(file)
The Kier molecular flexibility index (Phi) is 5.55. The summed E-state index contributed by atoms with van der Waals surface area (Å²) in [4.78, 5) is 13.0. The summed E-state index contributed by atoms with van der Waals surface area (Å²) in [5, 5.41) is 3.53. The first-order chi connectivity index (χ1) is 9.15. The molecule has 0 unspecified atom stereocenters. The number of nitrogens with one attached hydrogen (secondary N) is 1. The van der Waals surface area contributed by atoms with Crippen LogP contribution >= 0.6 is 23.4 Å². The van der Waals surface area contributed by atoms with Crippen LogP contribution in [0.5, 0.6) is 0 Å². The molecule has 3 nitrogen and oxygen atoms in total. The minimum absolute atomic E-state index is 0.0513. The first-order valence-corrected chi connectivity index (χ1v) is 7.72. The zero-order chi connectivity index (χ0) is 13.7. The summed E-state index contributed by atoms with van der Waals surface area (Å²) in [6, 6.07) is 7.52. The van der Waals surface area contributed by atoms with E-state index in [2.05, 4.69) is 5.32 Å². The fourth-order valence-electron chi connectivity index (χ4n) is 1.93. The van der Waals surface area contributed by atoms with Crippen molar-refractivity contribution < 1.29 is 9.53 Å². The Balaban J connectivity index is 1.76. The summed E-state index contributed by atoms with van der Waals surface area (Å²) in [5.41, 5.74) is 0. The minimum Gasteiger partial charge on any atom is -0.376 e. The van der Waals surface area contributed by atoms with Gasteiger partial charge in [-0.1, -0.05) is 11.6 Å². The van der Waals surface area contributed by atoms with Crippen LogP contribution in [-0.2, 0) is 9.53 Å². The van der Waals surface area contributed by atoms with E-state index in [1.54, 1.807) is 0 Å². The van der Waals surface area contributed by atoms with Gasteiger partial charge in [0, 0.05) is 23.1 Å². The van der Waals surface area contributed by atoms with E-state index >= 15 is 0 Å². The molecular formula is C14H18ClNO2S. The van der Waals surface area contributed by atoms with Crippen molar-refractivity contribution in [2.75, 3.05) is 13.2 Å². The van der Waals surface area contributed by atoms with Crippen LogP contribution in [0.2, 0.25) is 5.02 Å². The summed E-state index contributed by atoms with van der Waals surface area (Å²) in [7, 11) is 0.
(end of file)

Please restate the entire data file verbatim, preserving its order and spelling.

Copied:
The Kier molecular flexibility index (Phi) is 5.55. The summed E-state index contributed by atoms with van der Waals surface area (Å²) in [4.78, 5) is 13.0. The summed E-state index contributed by atoms with van der Waals surface area (Å²) in [5, 5.41) is 3.53. The first-order chi connectivity index (χ1) is 9.15. The molecule has 0 unspecified atom stereocenters. The number of nitrogens with one attached hydrogen (secondary N) is 1. The van der Waals surface area contributed by atoms with Crippen LogP contribution >= 0.6 is 23.4 Å². The van der Waals surface area contributed by atoms with Crippen LogP contribution in [0.5, 0.6) is 0 Å². The molecule has 3 nitrogen and oxygen atoms in total. The minimum absolute atomic E-state index is 0.0513. The first-order valence-corrected chi connectivity index (χ1v) is 7.72. The zero-order chi connectivity index (χ0) is 13.7. The summed E-state index contributed by atoms with van der Waals surface area (Å²) in [6, 6.07) is 7.52. The van der Waals surface area contributed by atoms with E-state index in [2.05, 4.69) is 5.32 Å². The fourth-order valence-electron chi connectivity index (χ4n) is 1.93. The van der Waals surface area contributed by atoms with Crippen molar-refractivity contribution < 1.29 is 9.53 Å². The Balaban J connectivity index is 1.76. The summed E-state index contributed by atoms with van der Waals surface area (Å²) in [5.41, 5.74) is 0. The minimum Gasteiger partial charge on any atom is -0.376 e. The van der Waals surface area contributed by atoms with Gasteiger partial charge in [-0.1, -0.05) is 11.6 Å². The van der Waals surface area contributed by atoms with Crippen LogP contribution in [-0.2, 0) is 9.53 Å². The van der Waals surface area contributed by atoms with E-state index in [1.54, 1.807) is 0 Å². The van der Waals surface area contributed by atoms with Gasteiger partial charge in [0, 0.05) is 23.1 Å². The van der Waals surface area contributed by atoms with E-state index >= 15 is 0 Å². The molecular formula is C14H18ClNO2S. The van der Waals surface area contributed by atoms with Crippen molar-refractivity contribution in [2.75, 3.05) is 13.2 Å². The van der Waals surface area contributed by atoms with Crippen LogP contribution in [0.2, 0.25) is 5.02 Å². The summed E-state index contributed by atoms with van der Waals surface area (Å²) in [7, 11) is 0.